the PHEIC, as well as to consider the relevant provisions of the IHR (2005) in relation to temporary recommendations, which can continue to be formally issued after the termination of a PHEIC, or to standing recommendations.   

The Committee considered that, in view of the current situation, whereby the response efforts in many countries have reduced the burden of COVID-19, but at the same time inequalities in access to life-saving interventions and uncertainties with regard
to the evolution of the virus still persist, the Temporary Recommendations require an enhanced focus on three key priorities: strengthen integrated surveillance and achieve vaccination targets for at risk-groups; continue to develop strategies to
increase access to affordable therapeutics; strengthen pandemic preparedness planning, while continuing to protect the most-at risk populations.

The rationale for these priority recommendations is to ensure that the following occur:

  1. the appropriate strategies, systems and resources are in place to detect any adverse change in the epidemiology of COVID-19, due, for example, to the emergence of a new more transmissible variant with more immune escape, capable of causing more severe
  2. Member States have the necessary capacity to surge public health and social measures in response to a new event;
  3. the global population is appropriately protected by an effective and equitable vaccination programme;
  4. strategies continue to be developed that increase equitable access to affordable therapeutics, and
  5. progress towards a robust global pandemic preparedness architecture is maintained.

The Committee anticipates that meaningful progress with implementing these measures would create a situation compatible with terminating the PHEIC related to the COVID-19 pandemic at a future meeting, and that the situation could continue to be characterized
as pandemic even if the PHEIC is terminated. The Committee further believes that these recommendations will support appropriate public health messaging on the evolving risk of COVID-19, despite community and political “pandemic fatigue.”


Temporary Recommendations issued by the WHO Director-General to all States Parties

1. Strengthen SARS-CoV-2 surveillance in humans to maintain (or, where needed, enhance) capacity to detect and assess emerging variants and significant changes to COVID-19 epidemiology and to focus on better understanding the burden of COVID-19 in all regions, and its impact on health and public health services. It
is recommended that States Parties prepare for sustainable integration of SARS-CoV-2 surveillance with other surveillance systems, and implement the WHO’s guidance on Public health surveillance for COVID-19 – interim guidance. With the upcoming Northern
hemisphere influenza season and in view of the return of seasonal influenza epidemics, States Parties should further integrate disease surveillance of SARS-CoV-2 and influenza by leveraging and enhancing the Global Influenza Surveillance and Response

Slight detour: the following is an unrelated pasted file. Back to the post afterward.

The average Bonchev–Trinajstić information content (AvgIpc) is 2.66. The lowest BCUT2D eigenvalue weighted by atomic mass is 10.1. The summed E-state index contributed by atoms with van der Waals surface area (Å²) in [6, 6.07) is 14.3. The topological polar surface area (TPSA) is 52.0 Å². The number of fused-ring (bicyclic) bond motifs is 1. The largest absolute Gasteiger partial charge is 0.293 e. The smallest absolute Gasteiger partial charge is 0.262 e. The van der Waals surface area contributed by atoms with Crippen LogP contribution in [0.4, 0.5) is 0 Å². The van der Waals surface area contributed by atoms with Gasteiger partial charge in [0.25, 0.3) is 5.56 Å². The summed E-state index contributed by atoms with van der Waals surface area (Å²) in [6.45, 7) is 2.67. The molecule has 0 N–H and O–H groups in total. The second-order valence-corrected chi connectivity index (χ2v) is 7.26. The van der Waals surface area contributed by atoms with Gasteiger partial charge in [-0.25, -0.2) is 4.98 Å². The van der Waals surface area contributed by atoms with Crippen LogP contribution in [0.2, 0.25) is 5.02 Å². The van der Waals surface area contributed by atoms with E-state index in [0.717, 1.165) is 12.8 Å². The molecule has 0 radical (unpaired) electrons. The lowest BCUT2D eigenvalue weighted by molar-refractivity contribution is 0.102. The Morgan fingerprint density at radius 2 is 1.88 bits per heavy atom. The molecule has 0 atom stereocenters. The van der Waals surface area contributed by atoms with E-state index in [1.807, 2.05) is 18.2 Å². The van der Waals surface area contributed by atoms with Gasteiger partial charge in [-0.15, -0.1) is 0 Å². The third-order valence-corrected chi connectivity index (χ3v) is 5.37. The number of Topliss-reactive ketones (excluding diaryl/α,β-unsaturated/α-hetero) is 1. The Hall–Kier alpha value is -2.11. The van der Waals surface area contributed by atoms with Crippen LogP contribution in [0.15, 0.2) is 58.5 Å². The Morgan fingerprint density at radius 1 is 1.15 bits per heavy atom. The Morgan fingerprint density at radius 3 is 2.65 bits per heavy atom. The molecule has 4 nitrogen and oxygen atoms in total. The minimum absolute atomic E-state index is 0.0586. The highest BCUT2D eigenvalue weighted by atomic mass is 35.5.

System (GISRS), complemented with other surveillance models or studies, to monitor the relative co-circulation of these viruses to inform responses.

2. Strengthen (or where needed, implement) surveillance to monitor presence and evolution of SARS-COV-2 in animal populations. Continue to conduct epidemiological investigations of SARS-CoV-2 transmission at the human-animal
interface and implement targeted surveillance on potential animal hosts and reservoirs.

3. Achieve national COVID-19 vaccination targets in accordance with the updated WHO Global COVID-19 Vaccine Strategy, and the WHO SAGE Prioritization Roadmap, which both emphasize fully protecting those in high priority groups. 

4. Support timely uptake of accurate therapeutics and timely SARS-CoV-2 testing, linked to WHO recommended therapeutics. States Parties should provide access to COVID-19 treatments for vulnerable populations, particularly immunosuppressed
people, and improve access to specific early treatments for patients at higher risk for severe disease outcomes. Global efforts to increase access to affordable therapeutics should be enhanced.  Local production and technology transfer related
to vaccines, other therapeutics and diagnostics should be encouraged and supported, as increased production capacity can contribute to global equitable access to therapeutics.

5. Maintain the strong national response to the COVID-19 pandemic by updating national preparedness and response plans in line with the priorities and potential scenarios outlined in the 2022 WHO Strategic Preparedness, Readiness and Response Plan and the recently published
WHO COVID-19 policy briefs.

6. Address the infodemic, risk communications and community engagement challenges, and the divergent perceptions in risk between scientific communities, political leaders and the general public.

7. Continue to adapt the use of appropriate effective, individual-level protective measures to reduce transmission, appropriately tailored to the changing epidemiological context including changing risks associated with
future variants of concern, and the need to tailor public health and social measure with such changes, including as relevant for mass gathering events.

8. Maintain essential health, social, and education services, in particular access to essential immunization services.

9. Continue to adjust any remaining international travel-related measures, based on risk assessments, and to not require proof of vaccination against COVID-19 as a prerequisite for international travel.



Source link